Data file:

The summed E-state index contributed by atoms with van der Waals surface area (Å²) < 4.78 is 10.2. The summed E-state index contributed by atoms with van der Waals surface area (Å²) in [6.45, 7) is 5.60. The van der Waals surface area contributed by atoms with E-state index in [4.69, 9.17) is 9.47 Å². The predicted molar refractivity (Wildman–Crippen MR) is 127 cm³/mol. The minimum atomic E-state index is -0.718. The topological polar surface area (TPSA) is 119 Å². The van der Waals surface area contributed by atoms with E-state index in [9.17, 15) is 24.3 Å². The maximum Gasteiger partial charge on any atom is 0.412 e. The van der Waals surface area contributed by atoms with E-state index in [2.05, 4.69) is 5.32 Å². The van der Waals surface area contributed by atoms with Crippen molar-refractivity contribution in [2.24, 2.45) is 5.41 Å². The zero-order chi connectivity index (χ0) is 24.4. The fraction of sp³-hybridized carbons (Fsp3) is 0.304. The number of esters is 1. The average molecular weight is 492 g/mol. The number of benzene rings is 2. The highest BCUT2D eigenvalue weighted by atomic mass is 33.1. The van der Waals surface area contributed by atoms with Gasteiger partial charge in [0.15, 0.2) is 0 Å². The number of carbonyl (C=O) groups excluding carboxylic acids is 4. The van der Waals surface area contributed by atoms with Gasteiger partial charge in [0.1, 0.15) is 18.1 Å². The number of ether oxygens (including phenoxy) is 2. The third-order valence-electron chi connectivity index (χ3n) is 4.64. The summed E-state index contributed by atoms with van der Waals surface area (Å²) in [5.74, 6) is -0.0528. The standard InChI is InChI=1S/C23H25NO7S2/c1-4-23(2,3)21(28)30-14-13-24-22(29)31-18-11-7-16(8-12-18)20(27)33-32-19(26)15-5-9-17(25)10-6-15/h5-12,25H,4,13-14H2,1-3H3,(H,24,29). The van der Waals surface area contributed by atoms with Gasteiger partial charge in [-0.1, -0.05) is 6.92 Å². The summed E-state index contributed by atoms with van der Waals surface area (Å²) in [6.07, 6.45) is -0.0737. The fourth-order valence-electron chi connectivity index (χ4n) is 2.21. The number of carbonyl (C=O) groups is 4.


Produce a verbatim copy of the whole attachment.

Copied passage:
The summed E-state index contributed by atoms with van der Waals surface area (Å²) < 4.78 is 10.2. The summed E-state index contributed by atoms with van der Waals surface area (Å²) in [6.45, 7) is 5.60. The van der Waals surface area contributed by atoms with E-state index in [4.69, 9.17) is 9.47 Å². The predicted molar refractivity (Wildman–Crippen MR) is 127 cm³/mol. The minimum atomic E-state index is -0.718. The topological polar surface area (TPSA) is 119 Å². The van der Waals surface area contributed by atoms with E-state index in [9.17, 15) is 24.3 Å². The maximum Gasteiger partial charge on any atom is 0.412 e. The van der Waals surface area contributed by atoms with E-state index in [2.05, 4.69) is 5.32 Å². The van der Waals surface area contributed by atoms with Crippen molar-refractivity contribution in [2.24, 2.45) is 5.41 Å². The zero-order chi connectivity index (χ0) is 24.4. The fraction of sp³-hybridized carbons (Fsp3) is 0.304. The number of esters is 1. The average molecular weight is 492 g/mol. The number of benzene rings is 2. The highest BCUT2D eigenvalue weighted by atomic mass is 33.1. The van der Waals surface area contributed by atoms with Gasteiger partial charge in [0.15, 0.2) is 0 Å². The number of carbonyl (C=O) groups excluding carboxylic acids is 4. The van der Waals surface area contributed by atoms with Gasteiger partial charge in [0.1, 0.15) is 18.1 Å². The number of ether oxygens (including phenoxy) is 2. The third-order valence-electron chi connectivity index (χ3n) is 4.64. The summed E-state index contributed by atoms with van der Waals surface area (Å²) in [5.74, 6) is -0.0528. The standard InChI is InChI=1S/C23H25NO7S2/c1-4-23(2,3)21(28)30-14-13-24-22(29)31-18-11-7-16(8-12-18)20(27)33-32-19(26)15-5-9-17(25)10-6-15/h5-12,25H,4,13-14H2,1-3H3,(H,24,29). The van der Waals surface area contributed by atoms with Gasteiger partial charge in [-0.1, -0.05) is 6.92 Å². The summed E-state index contributed by atoms with van der Waals surface area (Å²) in [6.07, 6.45) is -0.0737. The fourth-order valence-electron chi connectivity index (χ4n) is 2.21. The number of carbonyl (C=O) groups is 4.